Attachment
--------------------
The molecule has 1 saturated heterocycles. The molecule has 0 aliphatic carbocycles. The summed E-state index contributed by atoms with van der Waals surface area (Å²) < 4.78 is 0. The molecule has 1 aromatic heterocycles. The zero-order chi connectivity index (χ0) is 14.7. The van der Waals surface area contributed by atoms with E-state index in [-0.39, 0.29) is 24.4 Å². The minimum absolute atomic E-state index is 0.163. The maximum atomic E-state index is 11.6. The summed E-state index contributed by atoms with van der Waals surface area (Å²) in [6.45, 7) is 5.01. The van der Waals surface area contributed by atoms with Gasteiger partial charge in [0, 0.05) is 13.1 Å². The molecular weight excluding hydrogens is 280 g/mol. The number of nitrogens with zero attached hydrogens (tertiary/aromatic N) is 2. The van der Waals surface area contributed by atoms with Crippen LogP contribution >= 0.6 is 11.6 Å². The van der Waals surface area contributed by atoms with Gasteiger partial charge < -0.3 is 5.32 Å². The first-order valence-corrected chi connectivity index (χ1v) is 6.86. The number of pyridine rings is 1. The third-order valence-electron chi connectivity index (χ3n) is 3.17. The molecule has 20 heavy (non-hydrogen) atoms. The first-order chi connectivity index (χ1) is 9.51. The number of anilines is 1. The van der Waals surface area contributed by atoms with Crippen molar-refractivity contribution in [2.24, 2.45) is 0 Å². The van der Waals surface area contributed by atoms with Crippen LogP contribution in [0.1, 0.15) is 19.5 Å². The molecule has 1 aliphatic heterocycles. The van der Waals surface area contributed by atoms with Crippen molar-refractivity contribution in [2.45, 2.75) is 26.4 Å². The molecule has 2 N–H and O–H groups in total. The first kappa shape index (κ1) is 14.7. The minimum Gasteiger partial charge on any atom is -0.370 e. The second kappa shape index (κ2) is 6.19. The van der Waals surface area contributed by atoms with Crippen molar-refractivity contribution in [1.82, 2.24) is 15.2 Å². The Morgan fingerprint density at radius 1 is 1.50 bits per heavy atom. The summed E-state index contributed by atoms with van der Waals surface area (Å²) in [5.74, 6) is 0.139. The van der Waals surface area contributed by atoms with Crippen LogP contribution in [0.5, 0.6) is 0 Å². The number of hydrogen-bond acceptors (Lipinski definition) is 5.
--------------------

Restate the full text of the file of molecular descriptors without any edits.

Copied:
The molecule has 1 saturated heterocycles. The molecule has 0 aliphatic carbocycles. The summed E-state index contributed by atoms with van der Waals surface area (Å²) < 4.78 is 0. The molecule has 1 aromatic heterocycles. The zero-order chi connectivity index (χ0) is 14.7. The van der Waals surface area contributed by atoms with E-state index in [-0.39, 0.29) is 24.4 Å². The minimum absolute atomic E-state index is 0.163. The maximum atomic E-state index is 11.6. The summed E-state index contributed by atoms with van der Waals surface area (Å²) in [6.45, 7) is 5.01. The van der Waals surface area contributed by atoms with Gasteiger partial charge in [0, 0.05) is 13.1 Å². The molecular weight excluding hydrogens is 280 g/mol. The number of nitrogens with zero attached hydrogens (tertiary/aromatic N) is 2. The van der Waals surface area contributed by atoms with Crippen LogP contribution >= 0.6 is 11.6 Å². The van der Waals surface area contributed by atoms with Gasteiger partial charge < -0.3 is 5.32 Å². The first-order valence-corrected chi connectivity index (χ1v) is 6.86. The number of pyridine rings is 1. The third-order valence-electron chi connectivity index (χ3n) is 3.17. The molecule has 20 heavy (non-hydrogen) atoms. The first-order chi connectivity index (χ1) is 9.51. The number of anilines is 1. The van der Waals surface area contributed by atoms with Crippen molar-refractivity contribution in [2.24, 2.45) is 0 Å². The van der Waals surface area contributed by atoms with Crippen LogP contribution in [0.1, 0.15) is 19.5 Å². The molecule has 1 aliphatic heterocycles. The van der Waals surface area contributed by atoms with Crippen molar-refractivity contribution in [2.45, 2.75) is 26.4 Å². The molecule has 2 N–H and O–H groups in total. The first kappa shape index (κ1) is 14.7. The minimum Gasteiger partial charge on any atom is -0.370 e. The second kappa shape index (κ2) is 6.19. The van der Waals surface area contributed by atoms with Crippen molar-refractivity contribution in [1.82, 2.24) is 15.2 Å². The Morgan fingerprint density at radius 1 is 1.50 bits per heavy atom. The summed E-state index contributed by atoms with van der Waals surface area (Å²) in [5.74, 6) is 0.139. The van der Waals surface area contributed by atoms with Crippen LogP contribution in [0.5, 0.6) is 0 Å². The number of hydrogen-bond acceptors (Lipinski definition) is 5.